I'm not sure if @Mark intended this, but the order in which he cites the benefits may reflect the relative importance of the cited benefits, at least to some degree.

    I previously participated in an other ME forum but was saddened and frustrated by the lack of scientific discussion and expertise there, and having to see participants suffering from following official guidance and 'treatment'. Most knew little or nothing about science, and could not follow or trust scientific info I posted because it did not come from the authorities (e.g. health service).

    The big difference to me about PR is the can-do attitude, and the impressive amount of knowledge available to tap into and discuss.

    I would like to see a more rigorous, structured assessment of the practical benefits obtained here, not just open-ended questions. I suggested some on the original thread.

    I think that account should also be taken of the fact that there are many participating sufferers who have a lot of expertise in relevant fields, and this is a place where they can develop and test theories, cite scientific research, etc. We are not all laypersons just looking for a little emotional support! Many of us are trying to expedite progress in the science of ME.
    SOC likes this.
  18. Helen

    Helen Senior Member

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    @Dr Neil Coulson

    I have a question that you might have answered already, but I haven´t been able to find it. What is the aim of the study , described as short and concrete as it has to be in official documents? Is there any official presentation of the study that we could get to read ? I think it would be of great value before giving comments that might be of some help for you.

    To me, it seems to be many psychologically oriented tests so far, though the main purpose for all people here are to get our physical ability back. The most typical symptom for ME/CFS is PEM, post exertional malaise, according to the experienced and knowledgable Dr. Daniel Peterson.

    ME/CFS is not related to more depressions than in a normal population according to Swedish ME-doctors and researchers (and also Dr.Peterson). They are surprised to se how few people with ME/CFS that have a diagnosed depression though their hard struggle with physical limitations.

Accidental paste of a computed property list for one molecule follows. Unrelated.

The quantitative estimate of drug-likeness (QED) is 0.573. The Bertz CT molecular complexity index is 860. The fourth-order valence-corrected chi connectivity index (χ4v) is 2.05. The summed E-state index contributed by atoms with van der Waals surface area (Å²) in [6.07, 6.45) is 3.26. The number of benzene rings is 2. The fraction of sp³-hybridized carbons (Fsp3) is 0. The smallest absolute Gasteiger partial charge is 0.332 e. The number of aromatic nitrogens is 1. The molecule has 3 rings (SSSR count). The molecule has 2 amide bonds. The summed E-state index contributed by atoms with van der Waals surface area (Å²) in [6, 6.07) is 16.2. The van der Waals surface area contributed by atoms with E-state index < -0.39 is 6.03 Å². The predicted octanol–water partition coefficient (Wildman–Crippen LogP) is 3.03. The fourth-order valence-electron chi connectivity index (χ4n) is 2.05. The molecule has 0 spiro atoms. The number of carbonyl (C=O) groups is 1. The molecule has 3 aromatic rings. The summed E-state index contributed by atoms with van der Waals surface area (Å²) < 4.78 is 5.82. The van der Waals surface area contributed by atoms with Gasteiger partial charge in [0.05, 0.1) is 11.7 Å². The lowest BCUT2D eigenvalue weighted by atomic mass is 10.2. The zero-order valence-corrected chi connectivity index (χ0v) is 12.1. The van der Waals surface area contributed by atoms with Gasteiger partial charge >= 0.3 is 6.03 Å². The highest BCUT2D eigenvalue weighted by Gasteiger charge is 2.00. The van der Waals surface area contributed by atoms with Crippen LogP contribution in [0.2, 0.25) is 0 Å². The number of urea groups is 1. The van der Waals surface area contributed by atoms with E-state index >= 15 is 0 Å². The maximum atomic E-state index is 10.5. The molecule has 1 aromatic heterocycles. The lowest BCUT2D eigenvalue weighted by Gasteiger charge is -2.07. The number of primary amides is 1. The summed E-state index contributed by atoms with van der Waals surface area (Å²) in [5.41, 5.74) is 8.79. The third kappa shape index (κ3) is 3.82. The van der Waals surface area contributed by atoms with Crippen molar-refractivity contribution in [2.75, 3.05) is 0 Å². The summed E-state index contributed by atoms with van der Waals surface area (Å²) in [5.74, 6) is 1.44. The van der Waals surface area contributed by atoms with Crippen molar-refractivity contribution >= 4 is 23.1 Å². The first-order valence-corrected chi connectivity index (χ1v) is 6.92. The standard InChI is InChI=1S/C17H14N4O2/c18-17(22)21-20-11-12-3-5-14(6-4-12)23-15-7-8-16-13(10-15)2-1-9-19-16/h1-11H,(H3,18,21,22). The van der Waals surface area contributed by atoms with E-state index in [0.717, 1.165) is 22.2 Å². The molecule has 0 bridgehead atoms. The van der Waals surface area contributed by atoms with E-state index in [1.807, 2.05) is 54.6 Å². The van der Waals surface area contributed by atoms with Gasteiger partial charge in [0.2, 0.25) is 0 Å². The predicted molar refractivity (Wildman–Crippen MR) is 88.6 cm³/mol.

There is a scale from 1-100 that can be used to describe how disabled a person is. I´m sorry I can´t find the name of it now, but maybe someone could help with that. I am sure some people here could tell with the help of that scale how much better they have gotten thanks to advice from PR forum, if they still are here. But also there are people who are not getting better, or worse, of many reasons, mainly because of bad doctors and too little research and resources for this illness. (only a few of the more than 17.000 millions with this disease are getting some kind of help). Therefore we are lucky to have a forum of this great quality, but I wish I didn´t have to spend time being here. Would like to live my life as before I got sick.
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  19. Simon

    Simon

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    Hi

    A few thoughts on your scales:

    1. I agree with the other commenters that if you use psychological scales you need to allow for the confounding effects of ill-health, and ME/CFS specifically. Very often pyschological research in CFS fails to do that (there again very often researchers make no effort to consult with their subjects).

    2. It might be useful to include physical and real world measures too such as the SF36 scale already mentioned, and the AYME Functional ability scale which has the huge advantage of having being validated with ME/CFS patients. I would be surprised if the forum, fine though it is, has any effect on functioning, but it might be useful to sub-group forum users by illness severity.

    3.
    I'd be pretty-surprised if the forum were to have any effect in as short a time as 3 months. Apart from anything else, many people will have been using the forum for quite a while so any gains might have already stabalised. Is there a reason for choosing 3 months, as opposed to 6 months or a year? Apart from the obvious one of gettng results sooner.

    I hope this doesn't sound too critical, it is meant to be constructive and I applaud the fact that you are making such an effort to engage.
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  20. MeSci

    MeSci ME/CFS since 1995; activity level 6

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    I'd be extremely surprised (and very disheartened) if no one reported functional improvements as a result of using the forums! In fact, I am fairly sure that people are already reporting improvements in various threads after following advice from others, or reading scientific papers and acting on them. I think I am one such, although I can't remember whether I made my own changes before or after joining (would have to check).

    It might usually take more than 3 months though, I agree. First people have to find their way around the forums and threads and locate those where the required help might be found.